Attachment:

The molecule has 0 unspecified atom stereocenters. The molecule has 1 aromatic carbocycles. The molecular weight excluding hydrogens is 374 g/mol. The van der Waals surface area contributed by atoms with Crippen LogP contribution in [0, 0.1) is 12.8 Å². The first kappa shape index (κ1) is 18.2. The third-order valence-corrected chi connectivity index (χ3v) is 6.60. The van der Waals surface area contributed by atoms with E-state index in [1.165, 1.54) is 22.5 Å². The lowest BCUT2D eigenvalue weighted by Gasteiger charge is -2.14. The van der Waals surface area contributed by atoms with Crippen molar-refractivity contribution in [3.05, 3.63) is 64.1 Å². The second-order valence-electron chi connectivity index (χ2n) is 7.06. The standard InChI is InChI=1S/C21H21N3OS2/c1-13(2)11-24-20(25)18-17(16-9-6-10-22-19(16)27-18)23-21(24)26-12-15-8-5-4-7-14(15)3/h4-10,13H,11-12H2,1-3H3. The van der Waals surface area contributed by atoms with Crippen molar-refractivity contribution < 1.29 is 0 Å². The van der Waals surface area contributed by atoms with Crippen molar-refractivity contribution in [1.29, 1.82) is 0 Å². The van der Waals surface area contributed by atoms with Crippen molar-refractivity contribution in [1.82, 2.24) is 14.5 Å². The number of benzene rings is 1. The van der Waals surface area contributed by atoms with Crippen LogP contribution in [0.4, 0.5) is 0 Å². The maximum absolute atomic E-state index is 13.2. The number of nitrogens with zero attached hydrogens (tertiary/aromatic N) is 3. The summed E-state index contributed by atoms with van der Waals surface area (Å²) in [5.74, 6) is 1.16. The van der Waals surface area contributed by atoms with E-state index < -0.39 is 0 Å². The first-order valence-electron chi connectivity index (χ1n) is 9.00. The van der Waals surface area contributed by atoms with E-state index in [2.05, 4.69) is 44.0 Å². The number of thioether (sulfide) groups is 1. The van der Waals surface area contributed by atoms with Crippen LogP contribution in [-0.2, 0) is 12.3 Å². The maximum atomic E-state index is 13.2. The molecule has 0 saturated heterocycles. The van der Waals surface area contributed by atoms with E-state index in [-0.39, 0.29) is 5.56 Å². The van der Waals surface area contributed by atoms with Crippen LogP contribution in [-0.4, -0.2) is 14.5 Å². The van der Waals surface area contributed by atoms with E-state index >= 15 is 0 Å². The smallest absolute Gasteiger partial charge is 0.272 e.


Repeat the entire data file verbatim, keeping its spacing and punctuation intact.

The molecule has 0 unspecified atom stereocenters. The molecule has 1 aromatic carbocycles. The molecular weight excluding hydrogens is 374 g/mol. The van der Waals surface area contributed by atoms with Crippen LogP contribution in [0, 0.1) is 12.8 Å². The first kappa shape index (κ1) is 18.2. The third-order valence-corrected chi connectivity index (χ3v) is 6.60. The van der Waals surface area contributed by atoms with E-state index in [1.165, 1.54) is 22.5 Å². The lowest BCUT2D eigenvalue weighted by Gasteiger charge is -2.14. The van der Waals surface area contributed by atoms with Crippen molar-refractivity contribution in [3.05, 3.63) is 64.1 Å². The second-order valence-electron chi connectivity index (χ2n) is 7.06. The standard InChI is InChI=1S/C21H21N3OS2/c1-13(2)11-24-20(25)18-17(16-9-6-10-22-19(16)27-18)23-21(24)26-12-15-8-5-4-7-14(15)3/h4-10,13H,11-12H2,1-3H3. The van der Waals surface area contributed by atoms with Crippen molar-refractivity contribution < 1.29 is 0 Å². The van der Waals surface area contributed by atoms with Crippen molar-refractivity contribution in [1.29, 1.82) is 0 Å². The van der Waals surface area contributed by atoms with Crippen molar-refractivity contribution in [1.82, 2.24) is 14.5 Å². The number of benzene rings is 1. The van der Waals surface area contributed by atoms with Crippen LogP contribution in [0.4, 0.5) is 0 Å². The maximum absolute atomic E-state index is 13.2. The number of nitrogens with zero attached hydrogens (tertiary/aromatic N) is 3. The summed E-state index contributed by atoms with van der Waals surface area (Å²) in [5.74, 6) is 1.16. The van der Waals surface area contributed by atoms with E-state index < -0.39 is 0 Å². The first-order valence-electron chi connectivity index (χ1n) is 9.00. The van der Waals surface area contributed by atoms with E-state index in [2.05, 4.69) is 44.0 Å². The number of thioether (sulfide) groups is 1. The van der Waals surface area contributed by atoms with Crippen LogP contribution in [-0.2, 0) is 12.3 Å². The maximum atomic E-state index is 13.2. The molecule has 0 saturated heterocycles. The van der Waals surface area contributed by atoms with E-state index in [-0.39, 0.29) is 5.56 Å². The van der Waals surface area contributed by atoms with Crippen LogP contribution in [-0.4, -0.2) is 14.5 Å². The van der Waals surface area contributed by atoms with E-state index >= 15 is 0 Å². The smallest absolute Gasteiger partial charge is 0.272 e.